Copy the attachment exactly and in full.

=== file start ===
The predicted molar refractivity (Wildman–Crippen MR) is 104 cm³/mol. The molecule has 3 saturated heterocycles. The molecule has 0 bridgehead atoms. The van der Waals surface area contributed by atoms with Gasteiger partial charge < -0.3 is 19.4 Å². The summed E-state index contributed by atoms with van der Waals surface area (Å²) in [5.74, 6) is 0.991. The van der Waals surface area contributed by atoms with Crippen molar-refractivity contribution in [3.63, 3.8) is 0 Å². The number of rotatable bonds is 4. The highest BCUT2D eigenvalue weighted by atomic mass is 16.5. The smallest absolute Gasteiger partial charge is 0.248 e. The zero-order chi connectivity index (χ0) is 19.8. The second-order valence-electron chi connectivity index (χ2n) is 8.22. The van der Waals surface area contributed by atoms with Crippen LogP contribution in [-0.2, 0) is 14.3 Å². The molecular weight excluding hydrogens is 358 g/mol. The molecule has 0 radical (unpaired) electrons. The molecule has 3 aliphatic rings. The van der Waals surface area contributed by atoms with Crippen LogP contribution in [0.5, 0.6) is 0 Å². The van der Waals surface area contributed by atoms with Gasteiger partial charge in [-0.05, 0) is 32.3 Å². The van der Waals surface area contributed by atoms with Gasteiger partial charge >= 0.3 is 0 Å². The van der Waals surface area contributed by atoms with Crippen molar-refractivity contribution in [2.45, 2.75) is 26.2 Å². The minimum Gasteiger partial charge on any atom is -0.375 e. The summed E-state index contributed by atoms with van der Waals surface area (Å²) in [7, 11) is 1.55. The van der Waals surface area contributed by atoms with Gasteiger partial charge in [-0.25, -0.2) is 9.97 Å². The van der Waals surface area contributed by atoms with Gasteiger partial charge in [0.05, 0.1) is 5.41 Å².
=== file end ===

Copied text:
The predicted molar refractivity (Wildman–Crippen MR) is 104 cm³/mol. The molecule has 3 saturated heterocycles. The molecule has 0 bridgehead atoms. The van der Waals surface area contributed by atoms with Gasteiger partial charge < -0.3 is 19.4 Å². The summed E-state index contributed by atoms with van der Waals surface area (Å²) in [5.74, 6) is 0.991. The van der Waals surface area contributed by atoms with Crippen molar-refractivity contribution in [3.63, 3.8) is 0 Å². The number of rotatable bonds is 4. The highest BCUT2D eigenvalue weighted by atomic mass is 16.5. The smallest absolute Gasteiger partial charge is 0.248 e. The zero-order chi connectivity index (χ0) is 19.8. The second-order valence-electron chi connectivity index (χ2n) is 8.22. The van der Waals surface area contributed by atoms with Crippen LogP contribution in [-0.2, 0) is 14.3 Å². The molecular weight excluding hydrogens is 358 g/mol. The molecule has 0 radical (unpaired) electrons. The molecule has 3 aliphatic rings. The van der Waals surface area contributed by atoms with Crippen LogP contribution in [0.5, 0.6) is 0 Å². The van der Waals surface area contributed by atoms with Gasteiger partial charge in [-0.05, 0) is 32.3 Å². The van der Waals surface area contributed by atoms with Gasteiger partial charge >= 0.3 is 0 Å². The van der Waals surface area contributed by atoms with Crippen molar-refractivity contribution in [2.45, 2.75) is 26.2 Å². The minimum Gasteiger partial charge on any atom is -0.375 e. The summed E-state index contributed by atoms with van der Waals surface area (Å²) in [7, 11) is 1.55. The van der Waals surface area contributed by atoms with Gasteiger partial charge in [-0.25, -0.2) is 9.97 Å². The van der Waals surface area contributed by atoms with Gasteiger partial charge in [0.05, 0.1) is 5.41 Å².